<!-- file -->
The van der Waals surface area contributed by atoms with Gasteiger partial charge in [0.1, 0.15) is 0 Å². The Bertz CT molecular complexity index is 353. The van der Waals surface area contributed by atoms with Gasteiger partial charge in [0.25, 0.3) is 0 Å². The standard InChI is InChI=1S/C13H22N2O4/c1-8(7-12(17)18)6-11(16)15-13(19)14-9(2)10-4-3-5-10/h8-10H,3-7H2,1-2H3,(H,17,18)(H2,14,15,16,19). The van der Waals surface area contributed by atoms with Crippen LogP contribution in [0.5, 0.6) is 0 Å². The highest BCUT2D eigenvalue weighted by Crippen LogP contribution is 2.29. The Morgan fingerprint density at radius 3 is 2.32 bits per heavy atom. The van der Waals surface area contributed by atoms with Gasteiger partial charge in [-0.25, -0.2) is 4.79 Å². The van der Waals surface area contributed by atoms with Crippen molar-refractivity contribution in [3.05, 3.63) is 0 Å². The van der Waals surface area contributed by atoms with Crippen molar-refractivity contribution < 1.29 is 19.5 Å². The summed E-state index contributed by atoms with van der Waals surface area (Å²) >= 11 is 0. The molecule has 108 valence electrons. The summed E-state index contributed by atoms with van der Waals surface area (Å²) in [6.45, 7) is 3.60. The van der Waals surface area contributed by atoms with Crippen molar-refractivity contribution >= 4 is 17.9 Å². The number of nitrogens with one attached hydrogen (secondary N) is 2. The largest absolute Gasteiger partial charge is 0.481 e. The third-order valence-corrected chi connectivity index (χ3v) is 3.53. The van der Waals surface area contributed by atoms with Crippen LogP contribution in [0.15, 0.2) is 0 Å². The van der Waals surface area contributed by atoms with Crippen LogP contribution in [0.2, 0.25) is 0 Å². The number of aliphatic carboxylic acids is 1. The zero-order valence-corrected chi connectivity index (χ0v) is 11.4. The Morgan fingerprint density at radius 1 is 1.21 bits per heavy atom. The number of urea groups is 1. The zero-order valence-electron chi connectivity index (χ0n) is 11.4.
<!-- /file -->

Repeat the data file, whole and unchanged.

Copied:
The van der Waals surface area contributed by atoms with Gasteiger partial charge in [0.1, 0.15) is 0 Å². The Bertz CT molecular complexity index is 353. The van der Waals surface area contributed by atoms with Gasteiger partial charge in [0.25, 0.3) is 0 Å². The standard InChI is InChI=1S/C13H22N2O4/c1-8(7-12(17)18)6-11(16)15-13(19)14-9(2)10-4-3-5-10/h8-10H,3-7H2,1-2H3,(H,17,18)(H2,14,15,16,19). The van der Waals surface area contributed by atoms with Crippen LogP contribution in [0.5, 0.6) is 0 Å². The highest BCUT2D eigenvalue weighted by Crippen LogP contribution is 2.29. The Morgan fingerprint density at radius 3 is 2.32 bits per heavy atom. The van der Waals surface area contributed by atoms with Gasteiger partial charge in [-0.25, -0.2) is 4.79 Å². The van der Waals surface area contributed by atoms with Crippen molar-refractivity contribution in [3.05, 3.63) is 0 Å². The van der Waals surface area contributed by atoms with Crippen molar-refractivity contribution < 1.29 is 19.5 Å². The summed E-state index contributed by atoms with van der Waals surface area (Å²) >= 11 is 0. The molecule has 108 valence electrons. The summed E-state index contributed by atoms with van der Waals surface area (Å²) in [6.45, 7) is 3.60. The van der Waals surface area contributed by atoms with Crippen molar-refractivity contribution >= 4 is 17.9 Å². The number of nitrogens with one attached hydrogen (secondary N) is 2. The largest absolute Gasteiger partial charge is 0.481 e. The third-order valence-corrected chi connectivity index (χ3v) is 3.53. The van der Waals surface area contributed by atoms with Crippen LogP contribution in [0.15, 0.2) is 0 Å². The van der Waals surface area contributed by atoms with Crippen LogP contribution in [0.2, 0.25) is 0 Å². The number of aliphatic carboxylic acids is 1. The zero-order valence-corrected chi connectivity index (χ0v) is 11.4. The Morgan fingerprint density at radius 1 is 1.21 bits per heavy atom. The number of urea groups is 1. The zero-order valence-electron chi connectivity index (χ0n) is 11.4.